At the center of A Separation is Simin (Leila Hatami) and Nader (Peyman Moaadi), a married middle-class couple in crisis. They have a daughter (Sarina Farhadi, the director’s real-life daughter) that they both adore but Simin wants to move abroad to increase her and her child’s opportunities while Nader insists on staying in Iran to look after his ailing father (Ali-Asghar Shahbaz). When the court refuses to grant the couple a divorce, they separate and Simin leaves the family home. Afterward Nader hires a devoutly religious woman named Reziah (Sareh Bayat) to help care for his father and daughter. Reziah is pregnant with her second child and ill-prepared for the task of senior care leading to a terrible domestic squabble when she neglects and mistreats Nader’s father. In the ruckus that follows, Nader aggressively shoves Reziah out of his apartment causing her to miscarriage. Later he finds himself in court facing murder charges for killing Reziah’s unborn baby while his family struggles to maintain his innocence. However, everything is not as it seems in this atypical drama and as the film progresses it discards its Kramer vs. Kramer (1980) origins and transforms into a Rashomon (1950) inspired mystery that asks the audience to reconsider the nature of truth and justice.
Asghar Farhadi’s film defies easy categorization permitting viewers to interpret it in several ways. It’s a sensitive family drama, an examination of the class division in Iran, a critique of gender bias and an engrossing courtroom mystery all rolled into one. But most of all A Separation is a very human story that opens a window into a culture and society often closed to westerners. By way of the director’s steady camera and carefully crafted script, we come to care deeply about these characters and their predicament even though their religious beliefs and social structure may seem alien to us. There are no good people or bad people in Farhadi’s film, only people with individual quirks and faults, each of them wanting the best for themselves and their loved ones while the complicated world we live in persists on throwing curve balls in their direction.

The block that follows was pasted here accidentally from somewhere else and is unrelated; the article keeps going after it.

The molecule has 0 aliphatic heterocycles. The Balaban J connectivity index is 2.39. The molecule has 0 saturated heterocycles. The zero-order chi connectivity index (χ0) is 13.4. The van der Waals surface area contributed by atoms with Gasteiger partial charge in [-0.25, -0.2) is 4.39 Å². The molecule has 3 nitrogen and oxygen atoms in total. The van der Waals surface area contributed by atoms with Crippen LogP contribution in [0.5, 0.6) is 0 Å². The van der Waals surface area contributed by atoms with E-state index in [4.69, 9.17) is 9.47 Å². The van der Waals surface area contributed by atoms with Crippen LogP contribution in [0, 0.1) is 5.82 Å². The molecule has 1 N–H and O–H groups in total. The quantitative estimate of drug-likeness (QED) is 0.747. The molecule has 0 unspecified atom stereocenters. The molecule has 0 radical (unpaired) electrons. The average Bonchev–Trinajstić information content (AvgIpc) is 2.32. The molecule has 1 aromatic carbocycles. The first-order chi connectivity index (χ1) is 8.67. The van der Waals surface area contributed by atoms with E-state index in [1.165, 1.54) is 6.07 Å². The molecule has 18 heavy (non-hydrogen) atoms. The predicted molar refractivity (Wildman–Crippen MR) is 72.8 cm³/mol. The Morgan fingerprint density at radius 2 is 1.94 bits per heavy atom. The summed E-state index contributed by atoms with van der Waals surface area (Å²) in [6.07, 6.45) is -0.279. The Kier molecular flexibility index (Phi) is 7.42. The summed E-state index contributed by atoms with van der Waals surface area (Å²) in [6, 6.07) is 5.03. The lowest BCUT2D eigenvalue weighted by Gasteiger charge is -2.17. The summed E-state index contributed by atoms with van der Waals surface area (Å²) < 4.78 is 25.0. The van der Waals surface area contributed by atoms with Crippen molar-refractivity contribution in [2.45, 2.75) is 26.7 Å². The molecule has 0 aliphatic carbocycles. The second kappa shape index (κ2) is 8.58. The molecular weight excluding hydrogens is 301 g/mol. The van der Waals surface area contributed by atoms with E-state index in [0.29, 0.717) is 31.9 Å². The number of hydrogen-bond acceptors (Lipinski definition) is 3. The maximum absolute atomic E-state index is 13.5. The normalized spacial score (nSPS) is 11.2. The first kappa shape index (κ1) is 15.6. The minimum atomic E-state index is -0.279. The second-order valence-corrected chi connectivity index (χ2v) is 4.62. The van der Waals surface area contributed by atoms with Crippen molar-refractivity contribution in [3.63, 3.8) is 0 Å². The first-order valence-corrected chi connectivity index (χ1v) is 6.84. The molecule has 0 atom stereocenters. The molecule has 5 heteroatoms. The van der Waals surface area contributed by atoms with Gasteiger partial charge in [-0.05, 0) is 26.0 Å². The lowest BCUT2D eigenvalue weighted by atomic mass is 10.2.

A Separation was released after the Arab Spring protests and amid escalating tensions between the U.S. and Iran. When the film was nominated for a Best Foreign Language Film Oscar in 2012 millions of Iranians tuned into watch the awards ceremony along with millions of Americans but in Iran, the Academy Awards is not broadcast live. The Iranian government regularly censors and controls what people watch so many Iranians risked heavy fines and penalties by using illegal satellite dishes to see Asghar Farhadi receive his Oscar. The director, no doubt aware of the precarious position he was in, used the opportunity to become a beacon of peace between nations by stating:
Farhadi’s acceptance speech emphasized the power of cinema to illuminate and unite people despite their religious and political differences. It advocates something I believe deeply, that great art, no matter where it comes from or who produces it, can be a bridge that brings cultures together. After it aired millions of Iranians at home and abroad embraced his message. His speech was translated into multiple languages and shared around the world on social media sites. Although the title of Farhadi’s film suggests discord, at the heart of A Separation is the desire to unify a couple, a people and a society that is divided. Hopefully he will be able to share his uplifting message with Americans once again because the world is in dire need of his voice and vision.